RSVP for the Champaign Pest and Pathogen Field Day!

Come to Champaign, Illinois on July 22nd for the first annual field crop Pest and Pathogen Field Day from 9am-noon.  Registration, doughnuts, and coffee will start at 8:30 am. Parking for the event will be available at the Agricultural and Biological Engineering farm on the UIUC South Farm Facility, located at 3603 South Race Street, Urbana, IL, 61802.  Click HERE to register.

Join us to walk research plots and learn about insect and disease identification in field crops, current research on field crop entomology, nematode, and plant disease research, and discuss local and regional production issues with entomology and plant pathology experts from the University of Illinois Department of Crop Science.

Examples of some of topics that will be discussed:

Seed treatments for suppressing soil borne diseases of soybean and corn

Lesion nematodes in corn and soybean

Understanding HG types and resistance to soybean cyst nematode

Current research projects of tar spot on corn

Bacterial leaf streak of corn

Red crown rot in soybeans

Fungicides in crop production

Mycorrhizae in crop production

Corn root worm research

Defoliators in field crops

Thrips and Soybean Vein Necrosis Virus

Understanding residual control of insect pests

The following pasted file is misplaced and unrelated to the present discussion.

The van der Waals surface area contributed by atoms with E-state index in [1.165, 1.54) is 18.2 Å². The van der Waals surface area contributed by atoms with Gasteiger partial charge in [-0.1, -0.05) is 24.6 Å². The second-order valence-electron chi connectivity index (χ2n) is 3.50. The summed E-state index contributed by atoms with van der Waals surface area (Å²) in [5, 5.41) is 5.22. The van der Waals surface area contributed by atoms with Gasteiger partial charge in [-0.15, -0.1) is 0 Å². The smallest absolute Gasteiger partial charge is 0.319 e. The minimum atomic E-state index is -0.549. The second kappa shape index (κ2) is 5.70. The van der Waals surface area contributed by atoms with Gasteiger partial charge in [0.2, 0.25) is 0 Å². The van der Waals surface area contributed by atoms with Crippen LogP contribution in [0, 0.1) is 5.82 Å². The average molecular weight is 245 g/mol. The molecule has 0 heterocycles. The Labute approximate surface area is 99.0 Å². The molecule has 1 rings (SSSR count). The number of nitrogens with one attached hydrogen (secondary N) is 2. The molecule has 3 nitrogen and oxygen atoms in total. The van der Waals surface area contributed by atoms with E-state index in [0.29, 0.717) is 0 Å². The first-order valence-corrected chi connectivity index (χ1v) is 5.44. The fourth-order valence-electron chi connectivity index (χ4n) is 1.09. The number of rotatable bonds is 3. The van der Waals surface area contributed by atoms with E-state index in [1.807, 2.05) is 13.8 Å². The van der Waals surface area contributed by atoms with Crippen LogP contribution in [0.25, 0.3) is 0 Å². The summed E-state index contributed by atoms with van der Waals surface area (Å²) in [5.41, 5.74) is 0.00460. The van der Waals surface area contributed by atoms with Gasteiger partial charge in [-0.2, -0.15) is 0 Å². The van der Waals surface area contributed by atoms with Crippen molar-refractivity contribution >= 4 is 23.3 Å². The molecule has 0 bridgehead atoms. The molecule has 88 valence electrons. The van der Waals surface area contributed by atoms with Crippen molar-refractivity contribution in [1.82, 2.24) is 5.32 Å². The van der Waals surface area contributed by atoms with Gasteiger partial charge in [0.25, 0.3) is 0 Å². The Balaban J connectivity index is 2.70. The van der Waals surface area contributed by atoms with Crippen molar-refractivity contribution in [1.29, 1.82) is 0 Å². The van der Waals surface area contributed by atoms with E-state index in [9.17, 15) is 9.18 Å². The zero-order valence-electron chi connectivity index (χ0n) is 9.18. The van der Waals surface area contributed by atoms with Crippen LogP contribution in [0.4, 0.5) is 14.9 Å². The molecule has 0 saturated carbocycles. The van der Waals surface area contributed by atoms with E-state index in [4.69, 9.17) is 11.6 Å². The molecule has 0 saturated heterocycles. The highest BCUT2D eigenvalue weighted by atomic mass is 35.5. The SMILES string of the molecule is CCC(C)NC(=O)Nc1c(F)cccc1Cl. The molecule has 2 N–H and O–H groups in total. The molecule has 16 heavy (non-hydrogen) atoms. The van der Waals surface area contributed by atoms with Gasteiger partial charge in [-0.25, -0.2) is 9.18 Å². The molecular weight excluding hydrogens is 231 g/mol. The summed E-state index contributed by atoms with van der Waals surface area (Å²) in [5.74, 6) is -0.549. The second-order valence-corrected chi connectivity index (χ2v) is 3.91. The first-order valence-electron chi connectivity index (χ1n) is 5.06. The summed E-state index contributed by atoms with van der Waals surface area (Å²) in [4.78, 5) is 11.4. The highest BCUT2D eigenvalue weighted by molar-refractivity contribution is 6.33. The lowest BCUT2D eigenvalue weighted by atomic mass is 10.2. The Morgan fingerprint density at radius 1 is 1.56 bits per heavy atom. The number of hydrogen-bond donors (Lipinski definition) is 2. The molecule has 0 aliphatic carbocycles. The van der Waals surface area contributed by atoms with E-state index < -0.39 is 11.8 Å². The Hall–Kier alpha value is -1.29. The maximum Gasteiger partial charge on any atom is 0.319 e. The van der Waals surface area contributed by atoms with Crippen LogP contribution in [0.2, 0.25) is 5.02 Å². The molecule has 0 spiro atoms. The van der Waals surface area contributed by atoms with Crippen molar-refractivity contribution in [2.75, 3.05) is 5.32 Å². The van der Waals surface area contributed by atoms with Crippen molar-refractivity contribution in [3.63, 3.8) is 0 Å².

Cover crops and insects

and much more!

RSVP today- this is a free field day, bring sunscreen, a hat, and plenty of questions!


Early season diseases in soybeans

Now that the soils are warming, some producers are discussing planting soybeans in the ground.  When considering early planting of soybeans, there are two diseases that should be considered: 1) Sudden death syndrome (SDS)  and 2) Pythium root rot (PRR)

Both SDS and PRR are favored by cool, wet weather.  In the case of SDS, early season infections can reduce stands, and also result in colonization of root systems.  The SDS pathogen remains in the lower portion of the stem and roots until the the plant reaches the reproductive stages.  Heavy, alternating rains during reproduction can cause the fungus to more aggressively colonize the plants, as well as produce toxins, which can cause defoliation, wilting, and reduced yields.  If considering early planting into fields with a history of SDS, ensure that you select a cultivar with excellent SDS resistance and consider an SDS-seed treatment if it fits your production practices.

PRR is actually a complex of Pythium species that each have their own unique characteristics.  It is now understood that individual Pythium species and even isolates within species can differ significantly in their optimal temperature for infecting seedlings.  Regardless of temperature, if the growth of your soybeans is reduced due soil water saturation or cool conditions, you may see increased stand issues.  There are specific seed treatments that can be effective for suppressing Pythium.  However, it is important to realize that these treatments provide a window of protection that is intended to protect the emerging seedling and allow it to establish.  This window typically is 2-3 weeks.  Seed treatments will not protect a submerged seed from dying due to flooding, and will not provide protection after than window of protection is reached.  Remember- seed treatments are not fumigants- they are short-term, protective barriers.  Tile can be a great investment in fields prone to flooding and subsequent PRR issues.